Humans evolved a brain with an extraordinary knack for language, but just how and when we began using language is still largely a mystery. Early human communication may have been in sign language or song, and scientists are studying other animals to learn how human language evolved.
Tagged with “linguistics” (13)
With Steven Pinker, Johnstone Family Professor in the Department of Psychology at Harvard University.
Chair: Matthew Taylor, chief executive, RSA
For Steven Pinker, the brilliance of the mind lies in the way it uses just two processes to turn the finite building blocks of our language into infinite meanings. The first is metaphor: we take a concrete idea and use it as a stand-in for abstract thoughts. The second is combination: we combine ideas according to rules, like the syntactic rules of language, to create new thoughts out of old ones.
How can a choice of metaphors start a war, impeach a president, or win an election? How does a mind that evolved to think about rocks and plants and enemies think about love and physics and democracy? How do we control the amount of information that we absorb? And what good does this actually do us?
Join Steven Pinker as he tries to answer these questions and many more, unlocking the hidden workings of our thoughts, our emotions and our social relationships and showing us that language really can tell us unexpected and fascinating things about ourselves.
Robert McCrum is the associate editor of The Observer (London) and co-author of the bestseller The Story of English, a history of the English language, that went on to be adapted into an Emmy Award-winning nine-part PBS television series. He is the author of six works of fiction, including In the Secret State and Mainland. Among his nonfiction books are the acclaimed biography Wodehouse: A Life and the memoir My Year Off: Recovering Life after a Stroke. In Globish, McCrum argues, "that a seismic shift in the foundations of our lingua franca has transformed [British and American English] from an expression of Anglo-American cultural sovereignty into a supra-national phenomenon, with its own powerful inner dynamic." (recorded 6/10/2010)
Steven Pinker discusses the interplay of language and the mind and how psychological processes have shaped the English language.
The best stuff is about using Google’s enormous database of word-from-books to track how language evolves over time, in particular the gradual erosion of irregular forms in English (keep/kept and drive/drove) in favour of their regular counterparts (beep/beeped and jive/jived).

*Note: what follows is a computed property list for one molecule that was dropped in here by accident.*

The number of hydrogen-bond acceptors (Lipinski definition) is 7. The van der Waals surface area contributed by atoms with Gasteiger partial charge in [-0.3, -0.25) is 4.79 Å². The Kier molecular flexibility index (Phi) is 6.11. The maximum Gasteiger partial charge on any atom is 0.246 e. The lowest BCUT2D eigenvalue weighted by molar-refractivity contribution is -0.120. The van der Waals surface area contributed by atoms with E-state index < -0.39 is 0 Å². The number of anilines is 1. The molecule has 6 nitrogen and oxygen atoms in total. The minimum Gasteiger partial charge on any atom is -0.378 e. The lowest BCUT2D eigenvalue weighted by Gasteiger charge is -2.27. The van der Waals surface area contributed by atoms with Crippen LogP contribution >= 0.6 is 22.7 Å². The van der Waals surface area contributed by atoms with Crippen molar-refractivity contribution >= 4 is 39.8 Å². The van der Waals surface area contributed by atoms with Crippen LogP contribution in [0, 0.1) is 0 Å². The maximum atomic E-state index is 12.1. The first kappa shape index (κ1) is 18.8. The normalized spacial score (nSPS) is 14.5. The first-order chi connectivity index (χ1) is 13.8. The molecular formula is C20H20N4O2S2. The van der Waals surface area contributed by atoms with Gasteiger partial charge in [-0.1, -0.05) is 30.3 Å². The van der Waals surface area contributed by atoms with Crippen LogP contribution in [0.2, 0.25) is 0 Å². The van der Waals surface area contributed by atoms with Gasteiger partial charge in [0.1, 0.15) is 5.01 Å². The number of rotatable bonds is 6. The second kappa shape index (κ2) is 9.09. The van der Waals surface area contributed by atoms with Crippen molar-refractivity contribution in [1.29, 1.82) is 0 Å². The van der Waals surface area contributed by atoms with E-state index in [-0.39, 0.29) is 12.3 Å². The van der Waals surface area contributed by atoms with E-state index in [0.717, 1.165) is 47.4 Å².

Which you WILL want to follow up with a visit to Google Ngrams - http://ngrams.googlelabs.com/ - essentially Google Trends but with all written words in the English language for the last 1,000 years (instead of all search terms in the last ten years).
Evolving English shows very clearly that there is no single story of the English language. David Crystal explores aspects of its evolution. Introduced by Roger Walshe. From the Evolving English exhibition at the British Library.
October 26 2007 - A discussion on Point of Inquiry - Pinker explores what our use of language can tell us about human nature. He discusses our use of metaphors, and what concepts may be innate, how the “language of thought” may be hard-wired in our brains. He also explains how to avoid the pitfalls of such hard-wiring, using the methods of science as the model.
Twittering, tweeting, twirting—it’s rare to see a whole new body of language appear right before your eyes. But that’s what’s happening with Twitter. We discuss the snappy new shorthand of the twitterati. Also, why do people feel compelled to say “Polly wanna cracker?” whenever they see a parrot? And is it ever okay to end a sentence with a preposition?
And The Winner Is…January 27, 2010 - In So Many Words
Steve Goff is one of more than 100,000 people in Canada who have aphasia. And yet the general public knows very little or nothing about it. Steve wants to change this. And although his words are broken, his message is clear. This week’s podcast features award-winning documentary "In So Many Words." It was produced for The Sunday Edition by Teresa Goff, Steve’s daughter.
20 Minutes 30 Seconds
How Computers and the Internet are Re-programming Human Behaviour.
A story of a collective linguistic experiment in which a clever Scotsman harnesses the power of Twitter for the greater grammatical good.
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